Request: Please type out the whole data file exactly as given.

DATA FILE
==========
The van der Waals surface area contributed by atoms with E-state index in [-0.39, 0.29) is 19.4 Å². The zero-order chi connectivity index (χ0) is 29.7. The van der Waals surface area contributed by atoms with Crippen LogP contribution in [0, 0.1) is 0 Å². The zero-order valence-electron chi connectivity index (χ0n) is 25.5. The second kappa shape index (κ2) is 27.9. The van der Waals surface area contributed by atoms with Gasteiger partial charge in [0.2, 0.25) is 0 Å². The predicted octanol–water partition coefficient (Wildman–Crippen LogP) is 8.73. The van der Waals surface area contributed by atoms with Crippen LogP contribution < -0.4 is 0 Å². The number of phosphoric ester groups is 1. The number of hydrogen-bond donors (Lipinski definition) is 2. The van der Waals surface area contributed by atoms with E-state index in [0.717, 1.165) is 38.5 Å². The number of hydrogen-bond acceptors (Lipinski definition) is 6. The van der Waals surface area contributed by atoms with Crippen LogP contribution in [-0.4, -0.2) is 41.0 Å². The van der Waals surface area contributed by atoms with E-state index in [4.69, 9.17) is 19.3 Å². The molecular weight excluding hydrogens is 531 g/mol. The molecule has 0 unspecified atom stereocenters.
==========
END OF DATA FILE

The van der Waals surface area contributed by atoms with E-state index in [-0.39, 0.29) is 19.4 Å². The zero-order chi connectivity index (χ0) is 29.7. The van der Waals surface area contributed by atoms with Crippen LogP contribution in [0, 0.1) is 0 Å². The zero-order valence-electron chi connectivity index (χ0n) is 25.5. The second kappa shape index (κ2) is 27.9. The van der Waals surface area contributed by atoms with Gasteiger partial charge in [0.2, 0.25) is 0 Å². The predicted octanol–water partition coefficient (Wildman–Crippen LogP) is 8.73. The van der Waals surface area contributed by atoms with Crippen LogP contribution < -0.4 is 0 Å². The number of phosphoric ester groups is 1. The number of hydrogen-bond donors (Lipinski definition) is 2. The van der Waals surface area contributed by atoms with E-state index in [0.717, 1.165) is 38.5 Å². The number of hydrogen-bond acceptors (Lipinski definition) is 6. The van der Waals surface area contributed by atoms with Crippen LogP contribution in [-0.4, -0.2) is 41.0 Å². The van der Waals surface area contributed by atoms with E-state index in [4.69, 9.17) is 19.3 Å². The molecular weight excluding hydrogens is 531 g/mol. The molecule has 0 unspecified atom stereocenters.